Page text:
Domestic Partner Registry in Orlando for Gay Couples
Published on May 30, 2013 | By Mark NeJame - Orlando Litigation Attorney; Contributor Vanessa Braeley
“The City of Orlando values its diversity.” Mayor Buddy Dyer tips his hat to The City Beautiful, which took a leadership role by being the first government in Central Florida to establish a Domestic Partnership Registry. While it continues to be a long road to national recognition of same-sex marriage, states across the country slowly gain ground by allowing domestic partnerships to register with their local government in order to receive some of the benefits usually reserved for married couples. Until same sex marriage becomes legally recognized in Florida, Orlando is proud to offer such a registry to those who meet these requirements.
- Each person must be 18 years of age.
- Neither person can be currently married under Florida law or a partner in a domestic partnership or civil union with anyone other than the applicant
- The parties must not be related
- Each person must immediately notify the City Clerk, in writing, if the terms of the Registered Domestic Partnership are no longer applicable or one of the domestic partners wishes to terminate the domestic partnership.
- Each person must declare their desire and intent to designate their domestic partner as their healthcare surrogate and as their agent to direct the disposition of their body for funeral and burial.
Both parties must register together, in person, at City Hall, 400 South Orange Avenue, Orlando, Florida 30801; the registration fee is $30. There is no specific requirement that the couple be in a same-sex partnership.
What’s important to remember is the purpose of the registry – married couples are afforded rights with respect to one-another that unmarried couples cannot legally enjoy. Often times unmarried partners only realize how important these rights are when it’s too late. For example, let’s imagine Joe and John have lived together for ten years. They are not married, but they own a home together and otherwise operate as each other’s spouses. One day, Joe gets in a car accident and is taken to the hospital – he is unresponsive. Joe has no other family and John is the only one there to oversee his treatment and any other decisions that need to be made. If Joe does not have a living will directing John as his healthcare surrogate (most people do not), then John has no say at all as to what happens to Joe. In fact, the doctors cannot even talk about Joe to John, nor can he visit him while he is in the hospital’s care.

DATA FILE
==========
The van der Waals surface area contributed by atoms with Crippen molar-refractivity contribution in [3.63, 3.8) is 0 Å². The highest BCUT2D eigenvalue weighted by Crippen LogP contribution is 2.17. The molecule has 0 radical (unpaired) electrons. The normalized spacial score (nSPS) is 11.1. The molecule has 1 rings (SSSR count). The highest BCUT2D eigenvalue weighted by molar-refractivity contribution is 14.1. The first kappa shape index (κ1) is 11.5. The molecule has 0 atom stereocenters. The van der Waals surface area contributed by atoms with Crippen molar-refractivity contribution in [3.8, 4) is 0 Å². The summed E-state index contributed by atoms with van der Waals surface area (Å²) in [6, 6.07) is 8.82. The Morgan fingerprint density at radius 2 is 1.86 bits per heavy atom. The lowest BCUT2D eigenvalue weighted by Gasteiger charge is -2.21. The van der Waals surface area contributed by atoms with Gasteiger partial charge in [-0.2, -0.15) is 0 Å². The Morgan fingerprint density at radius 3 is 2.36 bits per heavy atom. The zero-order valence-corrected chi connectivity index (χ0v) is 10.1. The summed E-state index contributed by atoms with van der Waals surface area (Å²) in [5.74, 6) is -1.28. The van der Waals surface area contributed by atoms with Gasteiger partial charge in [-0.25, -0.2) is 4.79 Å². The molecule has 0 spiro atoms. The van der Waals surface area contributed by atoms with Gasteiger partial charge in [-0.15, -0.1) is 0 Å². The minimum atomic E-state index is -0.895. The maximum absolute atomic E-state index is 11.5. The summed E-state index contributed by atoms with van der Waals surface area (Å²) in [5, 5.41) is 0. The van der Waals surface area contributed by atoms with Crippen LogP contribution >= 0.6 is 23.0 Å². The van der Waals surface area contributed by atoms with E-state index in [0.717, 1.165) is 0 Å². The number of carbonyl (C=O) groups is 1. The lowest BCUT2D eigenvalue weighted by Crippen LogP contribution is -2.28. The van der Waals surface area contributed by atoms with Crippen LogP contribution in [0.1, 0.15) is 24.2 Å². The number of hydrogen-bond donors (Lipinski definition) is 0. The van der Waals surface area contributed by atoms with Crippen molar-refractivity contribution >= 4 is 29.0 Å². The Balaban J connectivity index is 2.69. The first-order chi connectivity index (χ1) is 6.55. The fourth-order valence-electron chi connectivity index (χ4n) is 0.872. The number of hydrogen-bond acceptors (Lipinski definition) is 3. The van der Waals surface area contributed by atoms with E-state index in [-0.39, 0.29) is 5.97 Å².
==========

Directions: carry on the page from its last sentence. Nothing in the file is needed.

This scenario emphasizes the importance of preparing for these and any other of life’s events ahead of time. Registering as a domestic partnership will ensure that, at a minimum, these rights will be afforded to the couple in the City of Orlando:
- Health Care Facility Visitation
- Health Care Decisions (mental and physical)
- Funeral/burial decisions
- Correctional facility visitation rights
- Notification of family members (domestic partner to be included as a family member)
- Guardian designation in the event of incapacitation
- Participation in the education of a dependent of the registered domestic partnership to the extent that a biological parent would enjoy
Today’s modern unmarried couple should be aware of their legal rights with respect to one another. Intestacy statutes (which determine property distribution of a person who dies without a will) only recognize spouses and family members as heirs, and strict privacy laws make it impossible for a person other than a spouse or a family member to gain information or make decisions about a loved one in a healthcare facility. Because of these laws, it is strongly advised hat each person have a current will and a living will. However, registering as a domestic partnership is a quick and easy way to ensure access to some of the rights afforded to married couples.